The best type of hormone replacement therapy depends on a woman's health, symptoms and personal preference, states WebMD. Estrogen therapy comes in many different forms, and Women's Health Magazine suggests that women discuss this complicated decision with their doctors. The treatment choice depends on individual symptoms.
Over-the-counter dietary supplements are not thoroughly studied in the clinical setting, warns EveryDay Health, and possible side effects and interactions with other drugs are not well-known. Herbs and supplements are not strictly regulated by the U.S. Food and Drug Administration and are not required to be tested for effectiveness, purity or safety. Dietary supplements should only be taken under the supervision of a health care provider.
One of the best-researched foods for menopausal symptoms is flaxseed, according to Ann Louise Gittleman, MS, CNS, via MedicineNet. Flaxseeds offer a high content of essential fatty acids and large quantities of a natural hormone-balancing substance known as lignins, which possess both anti-estrogen and estrogenic properties. They are as effective as traditional hormone replacement therapy in lessening hot flashes, sweating and other menopausal symptoms, states Gittleman.
Although black cohosh and soy are promoted as treatments for hot flashes, studies show black cohosh is no more effective than a placebo, and the plant estrogens in soy may increase the risk of breast cancer, claims Women's Health Magazine.Learn More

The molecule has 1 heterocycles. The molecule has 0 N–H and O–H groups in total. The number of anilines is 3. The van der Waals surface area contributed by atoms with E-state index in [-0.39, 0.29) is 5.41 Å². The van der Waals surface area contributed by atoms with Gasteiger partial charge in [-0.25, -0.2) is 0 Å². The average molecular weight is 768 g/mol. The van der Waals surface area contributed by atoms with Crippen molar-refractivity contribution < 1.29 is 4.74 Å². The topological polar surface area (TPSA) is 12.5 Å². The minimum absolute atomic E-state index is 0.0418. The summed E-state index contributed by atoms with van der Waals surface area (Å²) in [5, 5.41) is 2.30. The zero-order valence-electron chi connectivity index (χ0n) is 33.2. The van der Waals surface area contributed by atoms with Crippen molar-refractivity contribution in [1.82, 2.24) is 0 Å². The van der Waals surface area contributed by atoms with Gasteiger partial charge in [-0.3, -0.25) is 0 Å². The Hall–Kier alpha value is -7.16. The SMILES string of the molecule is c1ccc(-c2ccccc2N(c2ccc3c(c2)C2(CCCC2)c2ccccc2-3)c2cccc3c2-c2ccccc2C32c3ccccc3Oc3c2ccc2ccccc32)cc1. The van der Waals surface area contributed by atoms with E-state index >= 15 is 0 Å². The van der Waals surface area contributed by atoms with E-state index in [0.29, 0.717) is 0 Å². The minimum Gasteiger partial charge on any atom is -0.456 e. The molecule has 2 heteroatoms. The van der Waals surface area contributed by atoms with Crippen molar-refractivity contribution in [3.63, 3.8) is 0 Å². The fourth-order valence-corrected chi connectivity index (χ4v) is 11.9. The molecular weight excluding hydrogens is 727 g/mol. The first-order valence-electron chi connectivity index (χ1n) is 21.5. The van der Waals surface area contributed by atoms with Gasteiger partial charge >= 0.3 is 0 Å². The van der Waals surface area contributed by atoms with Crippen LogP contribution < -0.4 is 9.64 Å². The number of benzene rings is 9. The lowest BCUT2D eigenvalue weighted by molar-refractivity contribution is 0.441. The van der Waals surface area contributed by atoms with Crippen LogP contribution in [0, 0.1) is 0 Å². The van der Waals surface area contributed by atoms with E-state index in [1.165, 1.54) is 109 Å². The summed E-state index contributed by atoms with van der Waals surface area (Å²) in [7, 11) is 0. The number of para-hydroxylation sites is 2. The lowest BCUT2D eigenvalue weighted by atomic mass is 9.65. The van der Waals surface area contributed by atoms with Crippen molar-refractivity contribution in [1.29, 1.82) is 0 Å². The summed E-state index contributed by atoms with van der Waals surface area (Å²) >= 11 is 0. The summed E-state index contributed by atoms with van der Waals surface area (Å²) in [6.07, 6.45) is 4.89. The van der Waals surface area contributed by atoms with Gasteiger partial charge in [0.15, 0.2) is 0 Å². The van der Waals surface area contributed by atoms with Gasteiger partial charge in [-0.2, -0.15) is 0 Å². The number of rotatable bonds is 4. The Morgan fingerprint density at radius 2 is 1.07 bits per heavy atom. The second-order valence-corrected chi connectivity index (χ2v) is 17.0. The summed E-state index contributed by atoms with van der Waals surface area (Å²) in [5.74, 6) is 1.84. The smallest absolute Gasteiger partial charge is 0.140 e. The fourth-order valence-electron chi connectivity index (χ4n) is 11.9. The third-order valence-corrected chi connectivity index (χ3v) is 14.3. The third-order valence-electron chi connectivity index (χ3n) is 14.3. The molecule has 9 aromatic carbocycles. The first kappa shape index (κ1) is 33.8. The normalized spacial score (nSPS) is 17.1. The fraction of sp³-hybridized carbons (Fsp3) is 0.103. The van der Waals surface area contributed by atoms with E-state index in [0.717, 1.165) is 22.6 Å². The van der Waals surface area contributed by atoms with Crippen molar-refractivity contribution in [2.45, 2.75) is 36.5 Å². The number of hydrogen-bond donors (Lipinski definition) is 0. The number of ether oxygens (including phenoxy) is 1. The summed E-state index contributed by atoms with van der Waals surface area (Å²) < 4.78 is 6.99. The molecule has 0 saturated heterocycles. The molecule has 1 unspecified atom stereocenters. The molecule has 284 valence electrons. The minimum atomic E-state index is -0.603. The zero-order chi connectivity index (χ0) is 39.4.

Borage seedÂ oil is used to treat skin conditions, including neurodermatitis, eczema and seborrheic dermatitis. The oil is extracted from a plant called borage, whose leaves and flowers are used for treatment.Full Answer >
Having an efficient amount of magnesium helps with sleep, reports WebMD. Lacking magnesium can make it difficult to fall asleep, because magnesium is crucial in the operation of GABA receptors.Full Answer >
Because there are different types of probiotics, their effectiveness depends on finding the right one for the condition. They are best used as a supplement to treat digestive diseases, but they are not replacements for the treatment a doctor prescribes, according to the American Gastroenterological Association.Full Answer >
According to WebMD, there is insufficient scientific evidence to show that drinking chlorophyll has any health benefits. There is some evidence that chlorophyll reduces symptoms in people suffering from chronic pancreatitis, but only if the chlorophyll is given intravenously.Full Answer >